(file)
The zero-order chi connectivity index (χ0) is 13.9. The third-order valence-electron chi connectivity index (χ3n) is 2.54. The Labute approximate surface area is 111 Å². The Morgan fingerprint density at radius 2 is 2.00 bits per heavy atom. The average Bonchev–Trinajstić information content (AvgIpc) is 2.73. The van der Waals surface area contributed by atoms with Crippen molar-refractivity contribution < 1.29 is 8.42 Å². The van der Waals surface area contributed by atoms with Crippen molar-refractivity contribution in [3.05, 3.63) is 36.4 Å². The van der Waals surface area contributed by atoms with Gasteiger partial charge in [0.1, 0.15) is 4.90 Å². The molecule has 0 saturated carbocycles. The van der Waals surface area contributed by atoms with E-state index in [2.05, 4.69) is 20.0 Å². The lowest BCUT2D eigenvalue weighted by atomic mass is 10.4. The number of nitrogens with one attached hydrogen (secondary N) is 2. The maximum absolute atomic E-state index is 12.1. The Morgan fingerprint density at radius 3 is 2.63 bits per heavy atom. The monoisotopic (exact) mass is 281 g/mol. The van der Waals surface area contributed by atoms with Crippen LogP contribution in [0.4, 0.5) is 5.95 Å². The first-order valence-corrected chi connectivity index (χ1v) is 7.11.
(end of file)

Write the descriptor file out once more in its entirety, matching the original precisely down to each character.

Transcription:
The zero-order chi connectivity index (χ0) is 13.9. The third-order valence-electron chi connectivity index (χ3n) is 2.54. The Labute approximate surface area is 111 Å². The Morgan fingerprint density at radius 2 is 2.00 bits per heavy atom. The average Bonchev–Trinajstić information content (AvgIpc) is 2.73. The van der Waals surface area contributed by atoms with Crippen molar-refractivity contribution < 1.29 is 8.42 Å². The van der Waals surface area contributed by atoms with Crippen molar-refractivity contribution in [3.05, 3.63) is 36.4 Å². The van der Waals surface area contributed by atoms with Gasteiger partial charge in [0.1, 0.15) is 4.90 Å². The molecule has 0 saturated carbocycles. The van der Waals surface area contributed by atoms with E-state index in [2.05, 4.69) is 20.0 Å². The lowest BCUT2D eigenvalue weighted by atomic mass is 10.4. The number of nitrogens with one attached hydrogen (secondary N) is 2. The maximum absolute atomic E-state index is 12.1. The Morgan fingerprint density at radius 3 is 2.63 bits per heavy atom. The monoisotopic (exact) mass is 281 g/mol. The van der Waals surface area contributed by atoms with Crippen LogP contribution in [0.4, 0.5) is 5.95 Å². The first-order valence-corrected chi connectivity index (χ1v) is 7.11.